Using BGP Flowspec with Nokia SROS to protect the network edge

This post is about how you can use BGP to augment your network edge protection. Specifically BGP Flow spec can be used to dynamically add entries to an access control list (or ip-filter in Nokia SROS speak). Previous posts have been using ExaBGP as the method to inject traffic, and while it’s good at what it does, I’ve moved on to use GoBGP not because it seems to be quite a high performance BGP implementation (I’m just doing proof of concept work) but because GoBGP’s command line interface is more friendly and better documented than ExaBGP, making it the more versatile tool to generate route advertisements in a lab on the fly (at least for me).

BGP Flowspec Test Topology

The lab topology is designed to demonstrate filtering with flowspec – two routers (SR1 is under my control, while the External router is a gateway to unscrupulous entities that I cannot control) and GoBGP running on a computer in my Network Operations centre.

Before getting into the flowspec piece, I’ll go through the installation process for GoBGP and the Go Language for Ubuntu 16.04 (as the routers I’m using as running on eve-ng) and the computer in the example is bridged to SR1) and then how to develop the initial GoBGP configuration.

The Go Programming language is available via the standard Ubuntu repository
[php]adam@m4600:~$ sudo apt-get install golang-go[/php]

GoBGP is pulled down as source code and compiled as part of the download process. An environmental variable needs to be set so Go knows where to pull down code, and where to build the binaries.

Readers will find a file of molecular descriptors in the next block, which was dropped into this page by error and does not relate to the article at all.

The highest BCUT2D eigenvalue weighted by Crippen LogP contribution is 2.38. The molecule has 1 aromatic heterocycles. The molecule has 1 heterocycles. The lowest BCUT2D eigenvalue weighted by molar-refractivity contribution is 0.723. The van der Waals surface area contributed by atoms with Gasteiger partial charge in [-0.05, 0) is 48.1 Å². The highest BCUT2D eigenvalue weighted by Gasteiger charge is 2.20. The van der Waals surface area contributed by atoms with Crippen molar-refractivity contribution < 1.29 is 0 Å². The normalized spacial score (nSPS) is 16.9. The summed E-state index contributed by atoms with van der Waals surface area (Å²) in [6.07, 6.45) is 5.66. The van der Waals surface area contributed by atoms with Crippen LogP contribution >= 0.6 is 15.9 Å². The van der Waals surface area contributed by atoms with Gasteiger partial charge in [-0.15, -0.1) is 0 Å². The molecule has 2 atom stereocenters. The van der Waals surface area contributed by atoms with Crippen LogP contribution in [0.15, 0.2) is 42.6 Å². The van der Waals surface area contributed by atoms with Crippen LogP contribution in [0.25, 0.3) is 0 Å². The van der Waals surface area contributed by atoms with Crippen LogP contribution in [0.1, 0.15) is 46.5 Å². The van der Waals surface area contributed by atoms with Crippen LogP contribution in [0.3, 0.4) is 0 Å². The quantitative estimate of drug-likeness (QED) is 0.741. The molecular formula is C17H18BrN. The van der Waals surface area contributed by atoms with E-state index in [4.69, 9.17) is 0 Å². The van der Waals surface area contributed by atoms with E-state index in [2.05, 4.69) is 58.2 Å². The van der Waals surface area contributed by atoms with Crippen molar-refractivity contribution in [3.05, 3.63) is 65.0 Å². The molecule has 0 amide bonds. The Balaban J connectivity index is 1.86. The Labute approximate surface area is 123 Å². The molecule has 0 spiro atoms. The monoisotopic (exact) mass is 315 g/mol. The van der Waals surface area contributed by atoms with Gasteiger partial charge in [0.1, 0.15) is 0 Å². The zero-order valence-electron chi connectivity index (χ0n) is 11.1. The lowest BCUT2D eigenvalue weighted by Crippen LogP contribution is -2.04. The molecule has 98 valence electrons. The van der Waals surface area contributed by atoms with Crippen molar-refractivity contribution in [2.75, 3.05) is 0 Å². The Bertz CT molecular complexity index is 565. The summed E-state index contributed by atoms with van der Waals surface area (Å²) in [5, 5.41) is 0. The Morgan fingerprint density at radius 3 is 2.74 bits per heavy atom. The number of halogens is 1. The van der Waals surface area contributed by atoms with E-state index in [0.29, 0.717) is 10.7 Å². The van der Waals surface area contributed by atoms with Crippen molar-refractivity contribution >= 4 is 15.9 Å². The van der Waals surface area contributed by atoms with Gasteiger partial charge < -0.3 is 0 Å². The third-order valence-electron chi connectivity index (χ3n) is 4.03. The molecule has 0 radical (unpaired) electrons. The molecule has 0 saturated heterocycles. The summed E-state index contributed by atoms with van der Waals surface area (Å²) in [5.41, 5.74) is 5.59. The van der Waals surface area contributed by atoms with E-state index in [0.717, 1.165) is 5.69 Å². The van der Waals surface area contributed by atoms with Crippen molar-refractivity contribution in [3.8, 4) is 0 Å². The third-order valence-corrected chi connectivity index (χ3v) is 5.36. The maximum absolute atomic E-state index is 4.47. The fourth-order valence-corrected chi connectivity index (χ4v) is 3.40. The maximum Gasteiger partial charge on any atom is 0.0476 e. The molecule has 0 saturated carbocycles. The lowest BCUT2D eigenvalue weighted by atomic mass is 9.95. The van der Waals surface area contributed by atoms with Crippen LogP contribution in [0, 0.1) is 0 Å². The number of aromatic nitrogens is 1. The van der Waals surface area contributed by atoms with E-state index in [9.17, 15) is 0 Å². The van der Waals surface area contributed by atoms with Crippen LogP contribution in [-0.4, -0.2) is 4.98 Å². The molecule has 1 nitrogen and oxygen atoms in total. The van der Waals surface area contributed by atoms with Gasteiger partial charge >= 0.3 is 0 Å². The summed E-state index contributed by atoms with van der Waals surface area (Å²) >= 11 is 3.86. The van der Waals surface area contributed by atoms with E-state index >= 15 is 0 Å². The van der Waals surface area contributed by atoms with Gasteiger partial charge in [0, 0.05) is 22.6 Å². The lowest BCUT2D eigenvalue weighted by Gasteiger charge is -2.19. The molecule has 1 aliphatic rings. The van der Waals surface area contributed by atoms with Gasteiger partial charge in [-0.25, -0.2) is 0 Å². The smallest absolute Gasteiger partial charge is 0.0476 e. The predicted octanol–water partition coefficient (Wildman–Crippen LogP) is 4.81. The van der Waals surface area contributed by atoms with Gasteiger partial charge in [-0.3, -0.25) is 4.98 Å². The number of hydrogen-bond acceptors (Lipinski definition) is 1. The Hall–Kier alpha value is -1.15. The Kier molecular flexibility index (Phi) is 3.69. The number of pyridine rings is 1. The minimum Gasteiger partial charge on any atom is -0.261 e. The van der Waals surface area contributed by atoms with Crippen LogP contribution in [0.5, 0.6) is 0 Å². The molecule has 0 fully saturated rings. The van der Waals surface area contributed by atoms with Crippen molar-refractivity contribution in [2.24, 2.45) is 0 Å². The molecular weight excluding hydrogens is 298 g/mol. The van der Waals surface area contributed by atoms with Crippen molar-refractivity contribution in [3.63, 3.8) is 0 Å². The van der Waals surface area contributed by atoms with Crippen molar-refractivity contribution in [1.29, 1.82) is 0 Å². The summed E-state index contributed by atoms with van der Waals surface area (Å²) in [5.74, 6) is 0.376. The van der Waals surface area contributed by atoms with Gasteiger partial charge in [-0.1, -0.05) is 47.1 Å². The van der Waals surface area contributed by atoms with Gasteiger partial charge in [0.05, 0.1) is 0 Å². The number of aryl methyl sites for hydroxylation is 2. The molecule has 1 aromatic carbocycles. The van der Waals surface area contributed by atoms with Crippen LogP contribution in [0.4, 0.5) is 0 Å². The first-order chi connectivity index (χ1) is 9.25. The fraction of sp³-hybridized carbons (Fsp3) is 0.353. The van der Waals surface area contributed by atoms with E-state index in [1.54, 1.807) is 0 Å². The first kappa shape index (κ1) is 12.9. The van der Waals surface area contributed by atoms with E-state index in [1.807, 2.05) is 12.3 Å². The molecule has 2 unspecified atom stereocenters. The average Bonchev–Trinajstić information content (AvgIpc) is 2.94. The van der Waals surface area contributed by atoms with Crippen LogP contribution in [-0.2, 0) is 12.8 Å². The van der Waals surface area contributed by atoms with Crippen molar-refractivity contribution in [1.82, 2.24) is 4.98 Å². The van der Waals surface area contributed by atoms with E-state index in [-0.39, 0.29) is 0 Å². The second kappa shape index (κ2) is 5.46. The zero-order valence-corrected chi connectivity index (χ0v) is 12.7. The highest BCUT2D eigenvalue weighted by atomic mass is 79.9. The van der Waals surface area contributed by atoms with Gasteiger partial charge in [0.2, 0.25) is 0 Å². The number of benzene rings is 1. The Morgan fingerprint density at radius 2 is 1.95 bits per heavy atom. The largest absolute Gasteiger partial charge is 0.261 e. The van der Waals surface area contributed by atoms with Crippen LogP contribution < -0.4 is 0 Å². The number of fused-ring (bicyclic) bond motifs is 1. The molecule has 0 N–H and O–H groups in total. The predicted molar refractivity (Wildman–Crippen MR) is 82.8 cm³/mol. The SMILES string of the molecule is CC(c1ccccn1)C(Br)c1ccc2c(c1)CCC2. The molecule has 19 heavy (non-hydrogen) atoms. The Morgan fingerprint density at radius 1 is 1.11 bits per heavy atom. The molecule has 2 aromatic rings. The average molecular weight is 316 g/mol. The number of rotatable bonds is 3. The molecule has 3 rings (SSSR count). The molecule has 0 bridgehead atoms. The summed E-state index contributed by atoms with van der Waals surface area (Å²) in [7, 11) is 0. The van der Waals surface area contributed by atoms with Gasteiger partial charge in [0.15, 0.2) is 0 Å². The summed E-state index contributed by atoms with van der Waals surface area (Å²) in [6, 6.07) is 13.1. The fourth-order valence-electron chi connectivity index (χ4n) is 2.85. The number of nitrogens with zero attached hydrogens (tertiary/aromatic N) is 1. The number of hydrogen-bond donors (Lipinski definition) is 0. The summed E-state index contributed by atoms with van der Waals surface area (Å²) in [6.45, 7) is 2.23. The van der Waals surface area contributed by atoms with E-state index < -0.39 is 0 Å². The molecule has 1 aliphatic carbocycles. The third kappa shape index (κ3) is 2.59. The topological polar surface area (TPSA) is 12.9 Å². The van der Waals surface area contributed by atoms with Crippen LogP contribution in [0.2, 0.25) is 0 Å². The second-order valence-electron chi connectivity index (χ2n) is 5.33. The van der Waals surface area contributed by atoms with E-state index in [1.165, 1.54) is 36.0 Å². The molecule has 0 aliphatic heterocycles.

[php]adam@m4600:~$ export GOPATH=$HOME/go[/php]
Tell go to pull down and build gobgpd (this takes awhile at least on my machine and you don’t get an indication on what it’s doing)
[php]adam@m4600:~$ go get github.com/osrg/gobgp/gobgpd[/php]
The gobgp cli is a separate program that talks to gobgpd using the GoBGP API – downloading and building it is pretty quick in comparison to gobgpd:
[php]adam@m4600:~$ go get github.com/osrg/gobgp/gobgp[/php]
Once built, we shall copy the generated binaries to the an executable path
[php]adam@m4600:~$ sudo cp $GOPATH/bin/* /usr/local/sbin/[/php]
For those of us using the default bash shell, we can enable tab completion for the cli
[php]adam@m4600:~$ sudo cp $GOPATH/src/github.com/osrg/gobgp/tools/completion/*.bash /etc/bash_completion.d/
[/php]

Once GoBGP is installed, we can develop a configuration file that will be used to set up the GoBGP instance – in this case we’re defining the router itself and SR1 as a neighbor for the IPv4 FlowSpec address family:
A configuration file that will be used by the GoBGP Daemon enabling FlowSpec for IPv4 where we peer against SR1:[php]
adam@m4600:~$ cat gobgp-flowspec.conf
[global.config]
as = 64512
router-id = “1.2.3.4”

[[neighbors]]
[neighbors.config]
neighbor-address = “192.168.1.123”
peer-as = 64512
[[neighbors.afi-safis]]
[neighbors.afi-safis.config]
afi-safi-name = “ipv4-flowspec”[/php]
The GoBGP documentation is also a bit nicer than ExaBGP too – additional information on setting up a configuration (including different formats is described in the GoBGP getting started document)

Start the GoBGP Daemon and read our new config:
[php]adam@m4600:~$ sudo gobgpd -f gobgp-flowspec.conf
{“level”:”info”,”msg”:”gobgpd started”,”time”:”2017-05-18T22:57:22+10:00″}
{“Topic”:”Config”,”level”:”info”,”msg”:”Finished reading the config file”,”time”:”2017-05-18T22:57:22+10:00″}
{“level”:”info”,”msg”:”Peer 192.168.1.123 is added”,”time”:”2017-05-18T22:57:22+10:00″}
{“Topic”:”Peer”,”level”:”info”,”msg”:”Add a peer configuration for:192.168.1.123″,”time”:”2017-05-18T22:57:22+10:00″}